Basically, when you induce stress in your visitors or consumers, it makes the decision-making process more difficult and can lead to regretful purchases or no purchases at all. In that last article, the focus was on the drawbacks of presenting customers with too many choices.
However, the same kind of response (i.e. dissatisfaction and overwhelm) can happen when you put pressure on them to make a choice on the spot.
So, instead of displaying a large timer counting down the minutes left to buy items in their shopping cart or a bright red banner that screams “24-Hour Sale!”, use more gentle reminders around the site or app.
Best Buy has an entire section on its product pages dedicated to in-store and online availability:
Now, if this were a product with only one color or memory option, I’d suggest removing it from the online inventory altogether. If you can’t provide a date when the product will become available again or put customers on a waitlist, don’t bother teasing them with an out-of-stock listing.
That said, this item has multiple variations, which makes the “sold out” notice quite potent.
Paul Messinger, a professor of business and researcher at the University of Alberta, commented on this phenomenon:
Sold-out products create a sense of immediacy for customers; they feel that if one product is gone, the next item could also sell out. Our research shows there’s also an information cascade, where people infer that if a product is sold out, it must have been good and therefore a similar available product will also be desirable.
What’s also nice about displaying sold-out products is that it reduces the number of choices consumers have to make. Granted, some may be unhappy because the silver phone they wanted is unavailable, but, as Messinger says, this limitation on what they can buy might encourage them to try another variation of the product.
One of my absolute favorite examples of gently nudging consumers to use or buy your products is Hulu:
There is an entire tab in the app that lets users know which content is about to expire.
For those of you who stream content like a maniac (like myself), you know how easy it is to lose track of shows and movies you’ve added to your list. You also know how hard it can be to find the perfect thing to watch when you have dozens of options sitting in your queue, especially if you use more than one streaming service.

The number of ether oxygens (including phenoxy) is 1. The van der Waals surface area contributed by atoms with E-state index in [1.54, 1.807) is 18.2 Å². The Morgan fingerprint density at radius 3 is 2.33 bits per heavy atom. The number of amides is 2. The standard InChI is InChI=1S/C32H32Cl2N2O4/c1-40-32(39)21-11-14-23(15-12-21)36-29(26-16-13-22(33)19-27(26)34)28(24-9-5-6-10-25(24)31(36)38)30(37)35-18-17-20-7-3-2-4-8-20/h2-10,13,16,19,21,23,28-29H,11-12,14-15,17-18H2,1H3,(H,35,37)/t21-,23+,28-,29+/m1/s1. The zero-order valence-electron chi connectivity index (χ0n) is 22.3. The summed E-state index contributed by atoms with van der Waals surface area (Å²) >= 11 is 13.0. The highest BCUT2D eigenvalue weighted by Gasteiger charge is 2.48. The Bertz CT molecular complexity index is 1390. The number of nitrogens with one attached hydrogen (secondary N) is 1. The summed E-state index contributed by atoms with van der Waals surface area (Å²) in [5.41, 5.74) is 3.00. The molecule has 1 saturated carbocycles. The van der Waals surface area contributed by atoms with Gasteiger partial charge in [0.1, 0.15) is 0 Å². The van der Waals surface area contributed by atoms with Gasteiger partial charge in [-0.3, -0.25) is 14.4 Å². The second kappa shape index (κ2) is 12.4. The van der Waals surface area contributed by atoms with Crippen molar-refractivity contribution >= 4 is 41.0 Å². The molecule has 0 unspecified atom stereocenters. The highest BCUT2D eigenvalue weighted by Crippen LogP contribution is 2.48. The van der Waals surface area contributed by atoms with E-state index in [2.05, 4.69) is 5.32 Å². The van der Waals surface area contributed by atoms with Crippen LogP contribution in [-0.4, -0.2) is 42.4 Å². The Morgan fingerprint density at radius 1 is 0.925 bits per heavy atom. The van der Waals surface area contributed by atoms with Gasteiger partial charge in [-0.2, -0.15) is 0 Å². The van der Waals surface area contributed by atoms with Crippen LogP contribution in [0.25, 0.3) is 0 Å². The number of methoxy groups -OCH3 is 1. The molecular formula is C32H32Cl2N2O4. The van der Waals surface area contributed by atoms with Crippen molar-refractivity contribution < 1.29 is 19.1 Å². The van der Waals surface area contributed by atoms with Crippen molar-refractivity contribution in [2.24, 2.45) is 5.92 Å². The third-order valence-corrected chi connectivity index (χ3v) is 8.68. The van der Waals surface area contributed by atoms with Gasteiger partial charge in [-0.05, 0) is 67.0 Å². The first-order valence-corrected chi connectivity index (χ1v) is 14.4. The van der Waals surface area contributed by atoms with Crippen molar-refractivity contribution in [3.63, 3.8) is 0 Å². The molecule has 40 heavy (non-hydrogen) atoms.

That’s why this “Expiring” tab is brilliant. The second I see it, I think, “Either use it or lose it, Suzanne” — which is incredibly motivating. Also, the fact that I have a much shorter list to work with helps me get to a decision more quickly.
This would be useful for e-commerce websites, for sure. If you have products that are low in inventory, give them a dedicated space for shoppers to peruse — kind of like a bargain bin without the bargain.
If your website runs a number of offers simultaneously, you could use a similar approach as well. Create a page for “Offers” or “Rewards” and break out a separate tab that shows users all the offers that are about to expire.
Call Attention to Rewards
When selling something online — be it a subscription to a repository of plugins or a store full of products — don’t forget to enable account registration. Sure, it’s a nice touch for users that want the convenience of saving account details so they don’t have to input them with each new purchase. There’s another reason to encourage your users to register though:
So you have a way to call attention to their spendable rewards.
FOMO isn’t always the fear of missing out on what others are doing. Sometimes it’s just a fear of missing the chance to get a really good deal. Promoting attractive sales offers (“75% off everything in store!”) is one way to do that, but, again, you have to recognize that that’s only going to stir up issues caused by the paradox of choice.